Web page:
Onca Off-Road’s latest Land Cruiser 79 bakkie is a pretty special creation. Those massive tyres attract a lot of initial attention, but what’s going on underneath is even more interesting.
“We want to take the vehicle to the Atlantis dunes to see how it performs, but rock crawling is really what this vehicle is about,” says Onca Off-Road owner Len Nel of the company’s latest Cruiser creation. “It’s incredibly competent off-road. We completed a tough trail with it the other day and it managed to keep up with the Jeep Wranglers. Not a lot of Cruiser bakkies can do that.”
Indeed, for all its toughness and practicality, a Land Cruiser 79 bakkie has some limitations when it comes to rock crawling. It’s long, of course, and it has a big turning circle. Approach and departure angles can be problematic, too, and despite good ground clearance in general, the mounting points on the rear shocks make them prone to off-road damage.
So, how do you turn a standard Land Cruiser bakkie into one that can tackle a hardcore 4×4 trail? Onca started by giving it some seriously big tyres. The standard rims and tyres were removed, and 20-inch Fuel rims shod with 37-inch Cooper tyres were fitted. Len wasn’t completely happy with the look of the 20-inch rims, though, so a set of plates was specially machined to create that beadlock look. The tyres aren’t actually beadlock, but they have that hardcore appearance.
Now, large tyres can create all sorts of issues, but Len and his team were determined to create a vehicle that works perfectly, which was why so much was done underneath the Cruiser.
“Getting the suspension setup we wanted has been a two-year research and development process. We asked Icon Vehicle Dynamics in the United States to create shocks specifically for the 79 Cruiser. It was a long process of trial and error, and of fine-tuning, but we eventually landed on a great shock. We also teamed with EFS to create leaf springs for the Cruiser. It’s a heavy-duty setup. The leaf-springs on their own result in 100mm of lift.”
According to Len, the suspension has provided the Cruiser with excellent wheel articulation, as well as some serious ground clearance. “There’s no body lift on this vehicle,” says Len. “It’s all suspension lift. However, we’ve made sure that there are no problems because of it. There are no shafts running at odd angles. The toughness and reliability of the Cruiser hasn’t been affected at all.”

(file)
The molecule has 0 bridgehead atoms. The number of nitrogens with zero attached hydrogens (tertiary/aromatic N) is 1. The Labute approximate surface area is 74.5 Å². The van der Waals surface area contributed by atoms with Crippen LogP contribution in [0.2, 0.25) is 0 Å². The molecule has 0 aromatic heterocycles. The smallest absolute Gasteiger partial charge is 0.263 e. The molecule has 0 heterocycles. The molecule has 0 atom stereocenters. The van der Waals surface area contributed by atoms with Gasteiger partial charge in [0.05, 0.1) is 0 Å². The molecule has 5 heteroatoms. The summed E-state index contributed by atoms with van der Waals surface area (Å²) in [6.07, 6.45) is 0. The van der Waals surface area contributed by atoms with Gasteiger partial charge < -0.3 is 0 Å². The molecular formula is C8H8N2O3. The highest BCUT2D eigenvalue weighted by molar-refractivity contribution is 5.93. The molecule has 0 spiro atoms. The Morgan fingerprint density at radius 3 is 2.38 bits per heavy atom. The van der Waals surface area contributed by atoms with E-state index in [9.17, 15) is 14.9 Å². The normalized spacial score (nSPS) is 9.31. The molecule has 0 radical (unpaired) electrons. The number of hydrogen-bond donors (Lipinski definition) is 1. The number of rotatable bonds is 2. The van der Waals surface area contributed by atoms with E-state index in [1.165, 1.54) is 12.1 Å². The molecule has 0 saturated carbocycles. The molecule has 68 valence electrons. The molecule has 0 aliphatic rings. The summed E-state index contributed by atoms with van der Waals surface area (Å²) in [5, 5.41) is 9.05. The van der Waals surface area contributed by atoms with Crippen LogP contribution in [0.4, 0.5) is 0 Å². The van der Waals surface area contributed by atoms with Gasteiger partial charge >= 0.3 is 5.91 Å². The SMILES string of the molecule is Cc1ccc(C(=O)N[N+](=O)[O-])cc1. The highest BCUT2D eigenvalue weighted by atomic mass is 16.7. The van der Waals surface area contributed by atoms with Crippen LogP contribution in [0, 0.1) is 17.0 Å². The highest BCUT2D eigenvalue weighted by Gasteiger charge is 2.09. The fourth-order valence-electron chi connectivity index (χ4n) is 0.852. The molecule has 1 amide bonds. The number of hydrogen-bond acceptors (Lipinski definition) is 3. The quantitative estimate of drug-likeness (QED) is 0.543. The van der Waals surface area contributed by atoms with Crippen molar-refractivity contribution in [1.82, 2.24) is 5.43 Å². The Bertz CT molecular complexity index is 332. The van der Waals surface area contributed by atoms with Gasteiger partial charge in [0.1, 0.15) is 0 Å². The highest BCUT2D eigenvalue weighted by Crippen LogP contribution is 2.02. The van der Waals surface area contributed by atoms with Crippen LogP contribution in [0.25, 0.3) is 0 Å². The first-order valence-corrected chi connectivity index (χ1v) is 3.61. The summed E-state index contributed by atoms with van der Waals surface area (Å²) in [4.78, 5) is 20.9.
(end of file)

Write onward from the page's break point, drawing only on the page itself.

With the new suspension, Onca has also moved the mounting points of those rear shocks. They’ve been fitted on a set of tough plates that protect them from damage, and the bolts underneath are recessed, so there’s nothing that can get caught on an off-road trail. Similarly, the vehicle diffs and axles are protected from damage by tough plates, and there’s also a bash plate at the front, should the improved approach angle (thanks to a Onca replacement bumper) prove insufficient.
Other additions include a set of Rigid Industries LED lights, a robust Smittybilt winch, a rear replacement bumper, various storage boxes, a roof rack, roll bar with spare 37-inch wheel, leather seats and new cabin consoles.
What’s striking about Onca’s creations, including this latest Cruiser, is the attention to detail. “We want to make a vehicle better, not worse,” says Len. “That’s why we make sure that gear ratios are correct and big wheels and suspension lifts don’t impact reliability. Developing a vehicle like this takes time, but it’s worth it. By the time we take it to market, we know that it’s a solid conversion.”
The Cruiser made its first public appearance at HuntEx, and according to Len, it attracted a lot of interest. “Hunters are some of our biggest clients. They need things like replacement bumpers, winches and rails to do their work,” says Len.
And what about the price? “For the exact build, you’re probably looking at around R500 000,” says Len. The suspension is about R140 000.”
That’s a lot of money, sure, but with Onca you know that you’re only getting the best. When Len and his team build a vehicle, they build it properly.